By Todd Shepherd and Mark Lisheron | Colorado Watchdog
DENVER — Colorado Attorney General John Suthers expressed disappointment with Thursday’s U.S. Supreme Court ruling, saying congress has “approved the stick and not the carrot,” but added there is a silver lining in the court’s ruling regarding Medicaid.
Suthers, a Republican serving his second term as the state’s top enforcement officer, was one of the 27 attorneys general nationwide who joined the lawsuit against the Patient Protection and Affordable Care Act.
“I take my responsibility to safeguard the U.S. and Colorado Constitutions very seriously. Protecting federalism is arguably the most important role for state attorneys general. I am proud to have been a part of this litigation, in spite of the disappointing result,” Suthers said in a written statement.
In one of the most highly anticipated Supreme Court rulings since Bush v. Gore, the high court determined that the controversial individual mandate to buy health insurance was a legitimate exercise of congressional taxing authority.
Suthers noted a “silver lining” that opponents to the bill across the country are closely examining with regards to Medicaid, and an individual state’s obligation to the program.
“The Court held that the federal government cannot hold the entirety of a state’s federal Medicaid funding hostage if the state chooses not to expand its Medicaid program. This means, at least, that there are limits on the federal government’s power to compel states to make policy,” Suthers said.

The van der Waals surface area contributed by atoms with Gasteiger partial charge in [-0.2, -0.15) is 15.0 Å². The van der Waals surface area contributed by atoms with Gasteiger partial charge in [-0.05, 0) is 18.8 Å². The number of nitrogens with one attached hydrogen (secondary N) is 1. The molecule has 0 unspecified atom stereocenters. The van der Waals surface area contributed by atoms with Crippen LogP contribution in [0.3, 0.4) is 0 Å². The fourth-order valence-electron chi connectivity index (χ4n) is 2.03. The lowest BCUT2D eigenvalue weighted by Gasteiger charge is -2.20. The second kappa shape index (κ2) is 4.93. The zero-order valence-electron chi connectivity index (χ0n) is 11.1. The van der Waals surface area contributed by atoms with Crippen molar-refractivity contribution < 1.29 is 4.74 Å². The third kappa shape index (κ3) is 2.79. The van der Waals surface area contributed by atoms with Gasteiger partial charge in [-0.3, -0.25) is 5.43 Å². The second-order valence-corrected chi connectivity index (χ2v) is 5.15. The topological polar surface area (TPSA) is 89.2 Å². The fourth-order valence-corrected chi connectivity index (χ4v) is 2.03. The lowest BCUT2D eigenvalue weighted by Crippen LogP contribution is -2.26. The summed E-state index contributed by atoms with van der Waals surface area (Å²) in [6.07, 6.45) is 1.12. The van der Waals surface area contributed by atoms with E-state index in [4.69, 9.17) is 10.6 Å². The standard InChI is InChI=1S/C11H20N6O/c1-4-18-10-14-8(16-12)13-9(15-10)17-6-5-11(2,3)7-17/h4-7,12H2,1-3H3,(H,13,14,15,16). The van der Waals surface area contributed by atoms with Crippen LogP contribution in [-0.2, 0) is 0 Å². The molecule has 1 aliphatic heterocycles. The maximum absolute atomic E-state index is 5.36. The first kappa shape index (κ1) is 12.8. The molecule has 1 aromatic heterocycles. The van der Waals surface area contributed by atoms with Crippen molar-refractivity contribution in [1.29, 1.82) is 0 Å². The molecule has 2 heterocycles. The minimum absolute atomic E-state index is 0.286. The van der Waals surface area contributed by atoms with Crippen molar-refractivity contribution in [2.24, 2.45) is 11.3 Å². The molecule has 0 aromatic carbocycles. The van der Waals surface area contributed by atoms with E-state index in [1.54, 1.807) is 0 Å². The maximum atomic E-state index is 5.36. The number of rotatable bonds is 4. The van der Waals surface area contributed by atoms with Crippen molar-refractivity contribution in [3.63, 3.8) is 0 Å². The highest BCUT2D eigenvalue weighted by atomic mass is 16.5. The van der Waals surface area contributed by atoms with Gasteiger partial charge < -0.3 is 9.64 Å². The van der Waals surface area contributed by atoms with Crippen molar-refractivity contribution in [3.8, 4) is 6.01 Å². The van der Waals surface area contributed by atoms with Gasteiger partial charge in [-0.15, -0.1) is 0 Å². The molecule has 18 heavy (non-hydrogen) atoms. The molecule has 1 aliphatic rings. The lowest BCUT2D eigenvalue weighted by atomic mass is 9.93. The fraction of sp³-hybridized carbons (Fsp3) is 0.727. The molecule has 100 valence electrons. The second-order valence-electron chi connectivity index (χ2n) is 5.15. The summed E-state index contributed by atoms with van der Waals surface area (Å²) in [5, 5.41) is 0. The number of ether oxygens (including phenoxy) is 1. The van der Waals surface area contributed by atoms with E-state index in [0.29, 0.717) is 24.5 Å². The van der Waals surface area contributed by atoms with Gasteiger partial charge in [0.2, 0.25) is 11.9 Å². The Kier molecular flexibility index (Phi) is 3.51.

The 11th Circuit Court of Appeals had ruled with the states and against the individual mandate and against the state and Congress’ right to force the states to expand Medicaid.
“The threatened loss of over 10 percent of a State’s overall budget is economic dragooning that leaves the States with no real option but to acquiesce in the Medicaid expansion,” today’s ruling says.
The reasoning for upholding the Affordable Care Act as a tax rather than a mandate is certain to be the subject of furious legal argument.
The court’s decision refers to the mandate as a “shared responsibility payment” to the federal government. Failure to make such a payment results in a penalty collected by the Internal Revenue Service in the same way as a tax, the ruling says.
The majority made clear that an individual mandate as outlined in the Affordable Care Act would have otherwise illegitimately forced individuals to engage in commerce by buying health insurance.
“Construing the Commerce Clause to permit Congress to regulate individuals precisely because they are doing nothing would open a new and potentially vast domain to congressional authority,” Chief Justice John Roberts wrote. “Congress already possesses expansive power to regulate what people do. Upholding the Affordable Care Act under the Commerce Clause would give Congress the same license to regulate what people do not do. The Framers knew the difference between doing something and doing nothing. They gave Congress the power to regulate commerce, not to compel it. Ignoring that distinction would undermine the principle.”
Instead, the decision does what Congress failed to do in drafting the bill: find the reasoning for its health insurance requirement on the grounds that Congress possesses the power to “lay and collect taxes.”
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